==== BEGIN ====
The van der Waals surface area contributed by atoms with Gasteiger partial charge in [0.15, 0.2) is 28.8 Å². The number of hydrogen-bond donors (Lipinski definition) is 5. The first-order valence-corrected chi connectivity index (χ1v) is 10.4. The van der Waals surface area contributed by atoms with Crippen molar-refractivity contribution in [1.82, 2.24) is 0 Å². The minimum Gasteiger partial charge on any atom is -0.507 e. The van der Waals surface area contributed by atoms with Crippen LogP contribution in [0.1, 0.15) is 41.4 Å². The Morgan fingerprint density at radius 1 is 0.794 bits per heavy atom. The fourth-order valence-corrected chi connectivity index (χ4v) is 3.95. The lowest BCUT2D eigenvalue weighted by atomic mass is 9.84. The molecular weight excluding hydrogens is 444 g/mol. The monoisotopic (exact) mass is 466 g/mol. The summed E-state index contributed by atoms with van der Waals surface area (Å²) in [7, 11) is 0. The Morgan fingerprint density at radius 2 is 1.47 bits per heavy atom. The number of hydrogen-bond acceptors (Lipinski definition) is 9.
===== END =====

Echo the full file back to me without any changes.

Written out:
The van der Waals surface area contributed by atoms with Gasteiger partial charge in [0.15, 0.2) is 28.8 Å². The number of hydrogen-bond donors (Lipinski definition) is 5. The first-order valence-corrected chi connectivity index (χ1v) is 10.4. The van der Waals surface area contributed by atoms with Crippen molar-refractivity contribution in [1.82, 2.24) is 0 Å². The minimum Gasteiger partial charge on any atom is -0.507 e. The van der Waals surface area contributed by atoms with Crippen LogP contribution in [0.1, 0.15) is 41.4 Å². The Morgan fingerprint density at radius 1 is 0.794 bits per heavy atom. The fourth-order valence-corrected chi connectivity index (χ4v) is 3.95. The lowest BCUT2D eigenvalue weighted by atomic mass is 9.84. The molecular weight excluding hydrogens is 444 g/mol. The monoisotopic (exact) mass is 466 g/mol. The summed E-state index contributed by atoms with van der Waals surface area (Å²) in [7, 11) is 0. The Morgan fingerprint density at radius 2 is 1.47 bits per heavy atom. The number of hydrogen-bond acceptors (Lipinski definition) is 9.